Morehouse School of Medicine, Emory Apply to Tackle "Toughest" Cancer Challenges

91福利导航's Dr. Melissa Davis leads Team SAMBAI, focusing on cancer inequities, in the Cancer Grand Challenges competition.

Dr. Melissa DavisDr. Melissa Davis
Director of the Institute of Translational Genomic Medicine, 91福利导航

 

By Helena Oliviero, The Atlanta Journal-Constitution

Emory University and Morehouse School of Medicine are finalists for large grants to tackle major challenges in the fight against cancer: stark racial disparities in cancer care and outcomes, and why cancer is striking more young adults, including those with no obvious risk factors.

The grants are offered by the two largest funders of cancer research in the world 鈥 Cancer Research UK and the National Cancer Institute in the United States. Each winning team could get up to $25 million.

Research teams led by Emory and Morehouse School of Medicine are among 12 finalists, narrowed down from about 300 submissions from around the globe. Winners will be announced in March.

"We know 30% to 50% of cancers could be prevented by avoiding risk factors and implementing evidence-based strategies," said Dr. Valerie Montgomery Rice, president and CEO of Morehouse School of Medicine. "But there are still unknown risk factors and understudied populations, and many cancers will have a cure if diagnosed early and treated appropriately."

Research teams from each school submitted a proposal for a study that would address one of nine cancer challenges posed by the National Cancer Institute, which is part of the National Institutes of Health, and Cancer Research UK, a non-profit organization and world's largest independent funder of cancer research.

Here's a look at each of the local teams, the challenge, and how they plan to better understand and find solutions for big questions in cancer.

Challenge category: Early-onset cancers

Team Lead: Dean Jones of Emory University

The challenge: Some cancer types including colon, breast, and bone marrow cancers, have been rising in people under 50 in multiple countries. This trend cannot be explained only by an increase in screening. The challenge aims to identify and understand how biological and environmental factors may cause early-onset cancers. The findings could help identify cancer-fighting strategies.

Colon cancer, which was once a more distant cause of cancer death in both men and women, is now a leading cause of cancer death for men and women under 50, according to the American Cancer Society's annual report released last month. It ranks first for men under 50, and second for women under 50.

It's unclear why cancer is rising among younger people, but possible reasons include obesity and lifestyle factors such as alcohol consumption, poor sleep, stress, and being sedentary. Environmental factors including exposure to pollutants and carcinogenic chemicals also likely play a role.

Because much of what is known about cancer risk factors is based on studies of older adults, Emory is proposing a study looking at how exposures and risk factors early in life 鈥 as early as during the prenatal period 鈥 could lead to cancer. Emory's proposed study includes analyzing data from 20,000 pregnancies.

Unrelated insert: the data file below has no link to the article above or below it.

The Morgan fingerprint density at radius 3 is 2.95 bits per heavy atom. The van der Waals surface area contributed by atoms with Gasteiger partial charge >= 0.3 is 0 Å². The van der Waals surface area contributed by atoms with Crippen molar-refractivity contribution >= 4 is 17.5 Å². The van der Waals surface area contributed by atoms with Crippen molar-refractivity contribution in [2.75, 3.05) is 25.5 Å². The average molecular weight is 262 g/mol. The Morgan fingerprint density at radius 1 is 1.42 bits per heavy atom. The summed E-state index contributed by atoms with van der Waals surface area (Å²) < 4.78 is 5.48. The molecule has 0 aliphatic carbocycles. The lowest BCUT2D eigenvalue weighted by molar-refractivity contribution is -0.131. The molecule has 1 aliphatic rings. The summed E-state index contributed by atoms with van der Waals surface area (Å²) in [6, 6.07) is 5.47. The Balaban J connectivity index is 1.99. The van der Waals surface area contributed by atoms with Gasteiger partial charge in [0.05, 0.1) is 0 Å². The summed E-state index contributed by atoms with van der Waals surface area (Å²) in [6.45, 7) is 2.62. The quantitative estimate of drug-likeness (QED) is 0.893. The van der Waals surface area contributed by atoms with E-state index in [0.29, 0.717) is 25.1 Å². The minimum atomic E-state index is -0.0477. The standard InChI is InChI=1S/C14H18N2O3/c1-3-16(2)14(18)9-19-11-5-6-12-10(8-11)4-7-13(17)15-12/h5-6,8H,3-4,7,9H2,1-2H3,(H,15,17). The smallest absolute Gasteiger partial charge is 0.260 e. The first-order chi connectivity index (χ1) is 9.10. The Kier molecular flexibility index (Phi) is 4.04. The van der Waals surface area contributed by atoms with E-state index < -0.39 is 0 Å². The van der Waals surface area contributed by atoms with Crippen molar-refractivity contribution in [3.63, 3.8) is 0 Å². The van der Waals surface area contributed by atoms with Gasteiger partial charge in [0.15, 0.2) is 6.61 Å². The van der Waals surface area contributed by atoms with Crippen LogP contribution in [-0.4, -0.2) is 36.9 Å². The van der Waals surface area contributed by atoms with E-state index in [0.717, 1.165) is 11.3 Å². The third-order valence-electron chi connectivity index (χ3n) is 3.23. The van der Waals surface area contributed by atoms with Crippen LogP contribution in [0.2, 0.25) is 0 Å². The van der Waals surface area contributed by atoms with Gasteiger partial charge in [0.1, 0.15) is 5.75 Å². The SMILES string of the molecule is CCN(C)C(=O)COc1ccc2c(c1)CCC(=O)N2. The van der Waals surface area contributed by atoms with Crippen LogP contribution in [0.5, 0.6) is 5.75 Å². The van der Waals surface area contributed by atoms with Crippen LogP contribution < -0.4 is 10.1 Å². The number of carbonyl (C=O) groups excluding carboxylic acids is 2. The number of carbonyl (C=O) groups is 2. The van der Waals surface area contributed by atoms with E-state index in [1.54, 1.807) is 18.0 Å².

The study would include eight institutions in Canada, the Netherlands, Israel, Mexico, and the United States.

Challenge category:

Team Lead: Melissa Davis, PhD, of Morehouse School of Medicine. She is the director of the recently established Institute of Translational Genomic Medicine at Morehouse School of Medicine.

The Challenge: Stark racial health inequities in the prevention, early detection, and treatment of cancer are resulting in differences in cancer incidence and mortality.

Black people are diagnosed with and die from cancer at higher rates than other races, according to the Centers for Disease Control and Prevention.

For example, although deaths from prostate cancer have dropped substantially in recent decades among all men, Black men are twice as likely as white men to die of prostate cancer and have the highest prostate cancer mortality among all U.S. population groups. Black people are also more likely than white people to be diagnosed with breast, lung, pancreatic, and colorectal cancers at a late stage, making it harder to treat.

The "cancer inequities" challenge is aimed at better understanding the interplay among many factors in cancer risks and outcomes, including social determinants of health, behavior, biology, and genetics.

Most inequities are strongly influenced by social determinants and circumstances, so people who do not have reliable access to health care are also more likely to be diagnosed with late-stage cancer. But data also suggests that genetics and biology play a role.

"To deconvolute, whether or not it's the environment, if it's genetics, if it's a social experience and stress," said Davis, "and I think the answer to the question is it's all of those things to different degrees..."

Morehouse School of Medicine proposes to lead a team of researchers from 14 institutions in multiple countries including Ghana, South Africa, the United States, and the United Kingdom, who would focus on breast, prostate, and pancreatic cancer in people of African descent.

Prior research to address cancer inequities has been skewed by huge diversity gaps. Most of the work that has informed understanding of what causes cancer has been done in people of European ancestry. Black people make up 13.4% of the U.S. population but account for only about 5% of clinical trial participants, according to the Association of American Medical Colleges.

Davis said she is nervous and excited waiting for the final decisions.

"I try not to lose sleep, but it could really change the world if we get it," she said.